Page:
Tuning in to cosmic radio from the dawn of time
Many wonders of the universe cannot be seen in visible light. Rather, we need to explore the rest of the electromagnetic spectrum to reveal their splendour.
Some stars and galaxies emit radio waves at frequencies of hundreds of megahertz. A megahertz is one million hertz, which means one million waves pass by per second. This range is the same as many human sources of radio waves, for example our national broadcasater's youth radio station, Triple J, which broadcasts at 105.7MHz in Sydney, and 99.3MHz in Perth.
We also know that hydrogen atoms emit radiation when their configuration changes. The early universe consisted almost entirely of hydrogen atoms, but at some point – probably about 500 million years after the Big Bang – the first stars formed.
Astronomers predict we should be able to see radiation from the early universe at low radio frequencies, so we need to tune to the 80 to 300 megahertz range in order to detect this so-called "Epoch of Reionization".
There are some impressive radio telescopes around the globe, including here in Australia, such as the iconic "Dish" in Parkes. But there's a new kind of low frequency radio telescope, the Murchison Widefield Array (MWA), that is based in some of the most remote regions of the outback.
And thanks to a recent grant from the Federal Government, it's about to quadruple in size.
Massive eyes on the sky
The first thing most people notice about the MWA is that it doesn't look like a traditional dish telescope such as the one at Parkes. It looks more like an army of robot spiders (see the drone video below).
The MWA consists of 2,048 antennas (the robot spiders), each of which can see almost the whole visible sky simultaneously. This is hundreds of time greater than a traditional radio telescope.
These eyes allow us to watch the sky constantly, monitoring it for changes. The more of the sky we can see, the more likely we are to capture rare events. For example, when the solar wind interacts with Jupiter's magnetic field, it causes massive flares.
When this happens, Jupiter is temporarily as bright as the sun at radio frequencies. We are using the MWA to search for similar flares coming from planets in other solar systems, as well as catching a whole range of other transient events in action.
Connecting the spiders together
The MWA antennas are arranged in 128 groups (or tiles) spread over nine square kilometres in the Western Australian outback. This type of telescope is called an interferometer: the information from all of the tiles is combined together using computers, letting us create a unique picture of the sky.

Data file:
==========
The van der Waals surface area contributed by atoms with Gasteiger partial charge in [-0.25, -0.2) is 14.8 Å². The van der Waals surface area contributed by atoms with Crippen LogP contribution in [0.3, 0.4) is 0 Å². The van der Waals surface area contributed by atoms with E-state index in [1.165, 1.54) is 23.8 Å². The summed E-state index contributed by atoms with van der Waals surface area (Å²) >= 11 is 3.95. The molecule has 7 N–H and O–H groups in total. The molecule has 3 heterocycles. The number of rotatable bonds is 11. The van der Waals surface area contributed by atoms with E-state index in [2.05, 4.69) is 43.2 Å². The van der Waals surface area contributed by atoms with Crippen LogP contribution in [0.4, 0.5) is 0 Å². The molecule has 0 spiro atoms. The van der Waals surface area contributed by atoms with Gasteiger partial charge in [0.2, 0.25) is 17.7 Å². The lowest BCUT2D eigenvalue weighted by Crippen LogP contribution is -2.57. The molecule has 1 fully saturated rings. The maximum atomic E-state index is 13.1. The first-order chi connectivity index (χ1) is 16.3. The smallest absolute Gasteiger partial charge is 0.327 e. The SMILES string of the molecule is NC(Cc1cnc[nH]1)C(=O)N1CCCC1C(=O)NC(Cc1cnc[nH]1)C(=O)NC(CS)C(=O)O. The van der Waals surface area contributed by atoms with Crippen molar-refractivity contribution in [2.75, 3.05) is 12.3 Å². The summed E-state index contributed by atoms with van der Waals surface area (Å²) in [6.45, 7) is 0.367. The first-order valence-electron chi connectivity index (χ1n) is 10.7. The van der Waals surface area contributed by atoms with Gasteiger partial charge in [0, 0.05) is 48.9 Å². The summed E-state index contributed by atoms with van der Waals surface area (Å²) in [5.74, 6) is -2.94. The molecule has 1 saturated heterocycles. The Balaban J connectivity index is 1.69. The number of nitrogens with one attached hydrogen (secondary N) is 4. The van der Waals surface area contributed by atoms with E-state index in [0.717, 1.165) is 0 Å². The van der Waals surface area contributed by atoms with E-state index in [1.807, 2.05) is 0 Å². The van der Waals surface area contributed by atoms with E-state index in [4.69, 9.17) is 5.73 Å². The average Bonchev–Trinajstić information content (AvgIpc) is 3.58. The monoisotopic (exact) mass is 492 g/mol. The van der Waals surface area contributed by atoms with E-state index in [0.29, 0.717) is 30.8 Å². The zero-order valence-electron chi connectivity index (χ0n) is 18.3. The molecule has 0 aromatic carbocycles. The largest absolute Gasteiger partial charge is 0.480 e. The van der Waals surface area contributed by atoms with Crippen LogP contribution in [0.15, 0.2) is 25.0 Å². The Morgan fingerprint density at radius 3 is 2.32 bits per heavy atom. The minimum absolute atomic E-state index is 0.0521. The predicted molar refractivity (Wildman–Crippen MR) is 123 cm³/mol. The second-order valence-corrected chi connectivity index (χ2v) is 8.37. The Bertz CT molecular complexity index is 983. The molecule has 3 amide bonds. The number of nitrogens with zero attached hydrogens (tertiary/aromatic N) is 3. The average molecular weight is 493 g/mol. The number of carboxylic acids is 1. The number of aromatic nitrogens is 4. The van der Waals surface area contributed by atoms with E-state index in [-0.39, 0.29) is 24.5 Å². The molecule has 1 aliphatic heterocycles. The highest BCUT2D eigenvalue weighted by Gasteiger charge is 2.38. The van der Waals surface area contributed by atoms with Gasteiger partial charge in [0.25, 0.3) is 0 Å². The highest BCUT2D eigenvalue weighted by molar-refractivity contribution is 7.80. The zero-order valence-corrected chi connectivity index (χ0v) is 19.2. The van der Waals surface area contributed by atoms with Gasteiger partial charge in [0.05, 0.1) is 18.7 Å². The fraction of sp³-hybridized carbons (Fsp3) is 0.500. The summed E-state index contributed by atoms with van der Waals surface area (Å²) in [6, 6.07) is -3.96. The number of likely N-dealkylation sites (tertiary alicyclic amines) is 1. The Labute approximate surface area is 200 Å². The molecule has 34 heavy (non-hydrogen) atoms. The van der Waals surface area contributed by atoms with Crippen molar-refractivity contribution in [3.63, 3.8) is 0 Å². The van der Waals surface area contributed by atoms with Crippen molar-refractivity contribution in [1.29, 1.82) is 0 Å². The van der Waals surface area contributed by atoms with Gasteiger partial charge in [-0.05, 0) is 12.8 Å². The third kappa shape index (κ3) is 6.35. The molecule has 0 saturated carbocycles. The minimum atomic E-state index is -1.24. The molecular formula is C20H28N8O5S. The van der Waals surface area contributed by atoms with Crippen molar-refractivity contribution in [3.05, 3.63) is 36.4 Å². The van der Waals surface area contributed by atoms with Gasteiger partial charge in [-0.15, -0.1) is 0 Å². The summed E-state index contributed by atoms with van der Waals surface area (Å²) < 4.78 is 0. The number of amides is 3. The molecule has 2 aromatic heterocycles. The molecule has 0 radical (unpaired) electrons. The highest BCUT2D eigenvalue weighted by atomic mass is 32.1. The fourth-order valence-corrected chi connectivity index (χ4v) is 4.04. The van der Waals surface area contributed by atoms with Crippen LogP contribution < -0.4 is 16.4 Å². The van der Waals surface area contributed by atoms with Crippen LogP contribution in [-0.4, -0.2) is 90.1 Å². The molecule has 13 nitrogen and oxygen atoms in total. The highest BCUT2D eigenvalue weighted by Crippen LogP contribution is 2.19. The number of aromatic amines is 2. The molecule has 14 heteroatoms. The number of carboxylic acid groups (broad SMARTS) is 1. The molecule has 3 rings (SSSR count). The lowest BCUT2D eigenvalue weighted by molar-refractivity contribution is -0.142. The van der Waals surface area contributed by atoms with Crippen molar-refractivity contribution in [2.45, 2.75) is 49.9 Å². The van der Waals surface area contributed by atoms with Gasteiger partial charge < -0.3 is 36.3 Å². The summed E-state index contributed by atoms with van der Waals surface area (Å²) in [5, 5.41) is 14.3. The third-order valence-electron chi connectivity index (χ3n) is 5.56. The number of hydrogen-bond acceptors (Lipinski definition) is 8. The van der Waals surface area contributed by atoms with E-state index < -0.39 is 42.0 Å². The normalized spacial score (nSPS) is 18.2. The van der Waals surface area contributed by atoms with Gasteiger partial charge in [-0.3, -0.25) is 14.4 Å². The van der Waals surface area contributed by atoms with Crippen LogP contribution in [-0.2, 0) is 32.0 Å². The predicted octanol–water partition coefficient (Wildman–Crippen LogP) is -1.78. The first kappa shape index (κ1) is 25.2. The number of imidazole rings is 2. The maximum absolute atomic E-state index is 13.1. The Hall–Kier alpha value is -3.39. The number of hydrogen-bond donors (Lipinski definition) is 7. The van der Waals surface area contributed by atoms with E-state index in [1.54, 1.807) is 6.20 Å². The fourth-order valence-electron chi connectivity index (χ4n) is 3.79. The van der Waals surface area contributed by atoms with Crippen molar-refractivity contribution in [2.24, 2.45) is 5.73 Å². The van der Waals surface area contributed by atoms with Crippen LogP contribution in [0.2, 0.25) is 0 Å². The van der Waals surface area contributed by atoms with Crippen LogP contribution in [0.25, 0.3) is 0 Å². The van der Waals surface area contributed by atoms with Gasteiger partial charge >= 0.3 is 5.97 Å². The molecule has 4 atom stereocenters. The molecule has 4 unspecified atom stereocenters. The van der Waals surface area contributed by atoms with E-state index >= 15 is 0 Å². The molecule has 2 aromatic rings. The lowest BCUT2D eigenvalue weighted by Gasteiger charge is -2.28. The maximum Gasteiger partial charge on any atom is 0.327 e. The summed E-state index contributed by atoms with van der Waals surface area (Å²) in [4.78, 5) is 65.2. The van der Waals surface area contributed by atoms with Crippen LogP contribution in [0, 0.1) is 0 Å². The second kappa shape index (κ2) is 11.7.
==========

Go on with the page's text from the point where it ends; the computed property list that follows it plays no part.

The video below shows how the MWA interferometer is equivalent to a large single dish, but one kilometres in diameter. If you want to get a feel for its size, you can take a Google Streetview tour of the MWA.
The tiles that are close together let us see large-scale structures on the sky, such as the shells left behind when nearby stars explode as supernova at the end of their lives, as shown in the image below.
The tiles that are farthest apart give us high resolution, letting us detect small-scale objects such as pulsars. The extended MWA, spreading over roughly 20 square kilometres, will improve these capabilities, giving us an incredible picture of both our own Milky Way galaxy and the distant universe.
A radio quiet home
Modern society is full of radio-emitting devices: mobile phones; microwaves; and even Fitbits. To detect weak signals from space the MWA has to be extremely sensitive. But this means it can also pick up the radio emission from all our devices.
To overcome this problem the MWA was built in a Radio Quiet Zone, which means that no radio-emitting devices are allowed. Computers and other essential engineering tools are shielded in a specially designed building.
The Western Australia outback is one of the best places in the world you could build the MWA, and in the future this site will become the home of the low frequency Square Kilometre Array.
An incredible telescope
The upgraded MWA has an ambitious science program, but perhaps more exciting is the prospect of discovering something unexpected. We saw the first example of this last year, when undergraduate student Cleo Loi used the telescope to image "waves in the sky": incredible plasma structures in the Earth's ionosphere, as shown in the video below.
The challenges of building facilities on the edge of technology and innovation, like the MWA, in an environment like the Murchison region, are extreme, but worth it.
Uncovering a deeper truth about the universe is what drives science and scientists. This, in turn, helps drive the technology development that is critical for an economy based on innovation. This is where Australia needs to be in decades to come and challenging, fundamental projects like the MWA will help us get there.